Re: [PATCH] NFS: Replace null dentries that appear in readdir's list [try #2]

From: David Howells
Date: Mon Aug 21 2006 - 11:15:36 EST

Ian Kent <raven@xxxxxxxxxx> wrote:

> > But does it _matter_ that the thing is mounted or dismounted as a unit? And
> > if so, why?
> Yes with autofs version 4, because of the nesting of mounts which also
> introduces issues with expiration.

The NFS client's automounting facilities handle automatic expiration and
implicit recursive unmounting of xdev submounts.

For example, on my test machine:

[root@andromeda ~]# /root/mount warthog:/ /warthog -o fsc
[root@andromeda ~]# ls /warthog/warthog
[root@andromeda ~]# cat /proc/mounts
warthog:/ /warthog nfs rw,vers=3,rsize=32768,wsize=32768,hard,fsc,proto=tcp,timeo=600,retrans=2,sec=sys,addr=warthog 0 0
warthog:/warthog /warthog/warthog nfs rw,vers=3,rsize=32768,wsize=32768,hard,fsc,proto=tcp,timeo=600,retrans=2,sec=sys,addr=warthog 0 0
[root@andromeda ~]# umount /warthog/
[root@andromeda ~]#

The "ls" command caused the client to mount warthog:/warthog off of the server
onto /warthog/warthog automatically. I was then able to just unmount
/warthog, which took away /warthog/warthog also without me having to do
anything special.

> In version 5 they are mounted and umounted on demand.

This should now be left to the NFS client.

The NFS client now views each set of files with the same FSID as a separate
collection of files, and accords each set its own superblock. The superblocks
thus created are automounted by the follow_link() op on the directory that's
at the point of FSID-change.

Note! This works for NFS2, NFS3 and NFS4. NFS4 has an extra facility by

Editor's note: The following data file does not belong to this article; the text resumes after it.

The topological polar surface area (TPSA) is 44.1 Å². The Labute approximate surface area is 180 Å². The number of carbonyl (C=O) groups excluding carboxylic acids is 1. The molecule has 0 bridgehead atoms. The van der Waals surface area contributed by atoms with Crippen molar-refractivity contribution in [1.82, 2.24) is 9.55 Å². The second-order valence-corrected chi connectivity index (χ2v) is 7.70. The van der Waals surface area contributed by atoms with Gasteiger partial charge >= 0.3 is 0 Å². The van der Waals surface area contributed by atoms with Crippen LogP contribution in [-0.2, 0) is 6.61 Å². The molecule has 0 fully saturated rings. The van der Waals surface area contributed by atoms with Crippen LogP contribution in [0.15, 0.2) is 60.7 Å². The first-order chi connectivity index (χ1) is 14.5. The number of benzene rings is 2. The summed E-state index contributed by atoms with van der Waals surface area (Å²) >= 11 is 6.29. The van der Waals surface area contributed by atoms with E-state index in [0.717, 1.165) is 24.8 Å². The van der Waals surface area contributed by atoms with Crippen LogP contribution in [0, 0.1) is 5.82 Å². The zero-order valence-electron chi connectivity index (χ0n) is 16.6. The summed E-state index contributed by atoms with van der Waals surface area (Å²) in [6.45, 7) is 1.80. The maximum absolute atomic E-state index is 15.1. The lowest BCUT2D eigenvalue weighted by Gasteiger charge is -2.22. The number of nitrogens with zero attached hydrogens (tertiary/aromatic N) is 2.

which mounts can cross servers, but that uses more or less the same mechanism.

> > > In v4 that are mounted and umounted as a unit to deal with the nesting.
> >
> > Why does the automounter daemon have to do the mounting of submounts?
> > What's wrong with having the kernel do it? The one problem with having
> > the kernel do it that I can see, is that the kernel doesn't update
> > /etc/mtab.
> v2 and v3 won't do the expire, will they?

Yes. Automounting and auto-expiration both.

> Not updating the mtab will be a problem for me also and possibly for
> users that expect to see mounts in it.

ln -sf /proc/mounts /etc/mtab

> The "/net" functionality is a standard, expected automounter function.

Whilst that may be true, it doesn't prohibit working with the NFS clients
automounting capabilities.

> > Note that rather than manually mounting the submounts, you could just open
> > and close those directories as that should cause them to automount -
> > though the xdev mountpoints will expire and become automatically unmounted
> > after a certain period.
> The xdev (assume you mean NFSv4 submounts) mounts will be the area I need
> to work on, for sure.

I mean NFSv2, NFSv3 and NFSv4 submounts that cross FSID, but remain on the
same server.

> I don't quite understand the "open will cause the automount" for NFS
> version < 4.

Opening the directory will cause its follow_link() op to be invoked, which
will cause an automount if one hasn't already happened. Obviously, if the
automount has taken place, the lower directory won't be seen for the follow to
take place.

> The automounter calls mount(8) when it gets a packet from the
> autofs[4] kernel module due to an access.

The automounter must mount the root of any tree, yes; but xdev subtrees should
now be left to the NFS client to mount, which can be triggered by stat'ing the
mountpoint - admittedly, if you can reach it without a security error.

If you do get a security error, and attempt to build the directories anyway,
you run the risk of constructing a false image of the remote share as you
can't tell symlinks from directories, and run the risk of creating invalid
dentries locally because you can't determine the attributes of the remote

> I expect that I won't have to do much at all for xdev mounts except to be
> able to recoginize them and their owners so I can leave them alone. The
> expire function might be a bit interesting.

They're self-expiring. And, as I mentioned above, you only need to unmount
the root to dispose of the entire tree.

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